I was watching a documentary about the brain the other day and they were explaining that the reason magic tricks work is that our eyes are hot-wired to follow whatever happens to be moving. This makes it very easy for magicians to fool us into looking wherever they want us to while they trick us. Our predisposition to follow movement, like everything else about humans, has its roots in survival. Our early ancestors had to follow moving animals in order to catch them and eat them (or to avoid being caught and eaten by them.) So, the moving thing became the important thing.
Fast forward to the dog run. I am watching a guy throw a tennis ball for a group of dogs, including our own adorable mini-Australian Shepard, Buffy. Now, Buffy is extremely fast and she loves to chase tennis balls, so on this day (like most days) she was out-running the other dogs, getting the tennis ball first, and returning it to the guy.
Or at least she was trying to. You see, on this particular day, the guy had two tennis balls. And so, by the time Buffy returned with the first tennis ball, the guy was already preparing to throw the second one. Upon noticing that there was a new tennis ball in play, Buffy would immediately drop the first tennis ball and rush off to try to get the second one. It was obvious even to our little Buffy, that the tennis ball itself had no real value. It was the fact that the tennis ball was in motion that made it important. It was the movement of the ball and not the ball itself that made the ball worth chasing.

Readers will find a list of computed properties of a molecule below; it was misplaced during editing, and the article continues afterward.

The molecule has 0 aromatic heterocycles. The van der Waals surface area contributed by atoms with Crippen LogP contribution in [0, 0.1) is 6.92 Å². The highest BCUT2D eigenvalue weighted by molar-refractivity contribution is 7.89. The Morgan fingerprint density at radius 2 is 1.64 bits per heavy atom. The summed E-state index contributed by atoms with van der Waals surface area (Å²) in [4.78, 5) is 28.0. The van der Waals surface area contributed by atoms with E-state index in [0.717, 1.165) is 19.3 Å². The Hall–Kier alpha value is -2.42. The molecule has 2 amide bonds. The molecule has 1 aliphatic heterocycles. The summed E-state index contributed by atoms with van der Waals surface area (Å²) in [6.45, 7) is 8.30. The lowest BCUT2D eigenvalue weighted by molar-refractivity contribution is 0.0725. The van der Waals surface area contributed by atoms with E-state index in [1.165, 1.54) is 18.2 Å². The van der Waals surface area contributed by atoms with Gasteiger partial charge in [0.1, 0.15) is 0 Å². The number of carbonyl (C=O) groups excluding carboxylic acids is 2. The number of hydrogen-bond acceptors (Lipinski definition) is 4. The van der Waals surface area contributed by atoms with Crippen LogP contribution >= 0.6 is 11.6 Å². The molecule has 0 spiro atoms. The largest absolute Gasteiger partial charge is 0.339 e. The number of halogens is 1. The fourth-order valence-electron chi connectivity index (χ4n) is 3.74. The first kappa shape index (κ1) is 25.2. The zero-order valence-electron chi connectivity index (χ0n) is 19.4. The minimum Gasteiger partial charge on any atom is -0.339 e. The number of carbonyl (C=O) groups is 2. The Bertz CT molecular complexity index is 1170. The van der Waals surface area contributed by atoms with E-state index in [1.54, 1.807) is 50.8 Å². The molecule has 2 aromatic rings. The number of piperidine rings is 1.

Now, this principle is very important if you are in the business of trying to sell your original kids’ shows. Because unless you are out there hustling your property at the markets, unless you are talking about it to whomever will listen, unless you are creating some movement for your property, then it will be ignored by all the dogs. The network dogs. The licensing dogs. And the retailer dogs.
Because even if it’s the best IP in the world, we are a species that requires, as the key reason for us to focus our attention on anything, movement. This no doubt causes frustration for shy or aloof show creators everywhere who toil away on their projects for years, fully expecting someone to discover them working in their basements and offer them a commission. It just doesn’t work that way. Creating movement, and getting someone with influence to notice that movement, is perhaps the single most critical element in making a show (or anything else) successful.
So how do you do you create movement?
Some people have marketing dollars and they buy banners that they hang up outside the Carlton Hotel in Cannes. Some people are good talkers and they try to charm their way into the good graces of network executives. Some people even write blogs for KidScreen in which they talk about their own shows ad nauseam. How you do it depends largely on your own strengths and weaknesses but, as the song goes, “You gotta have a gimmick” and the purpose of that gimmick is to create movement. And without movement, I assure you, your project will soon be as lonely and forlorn as an old tennis ball in the corner of the dog run.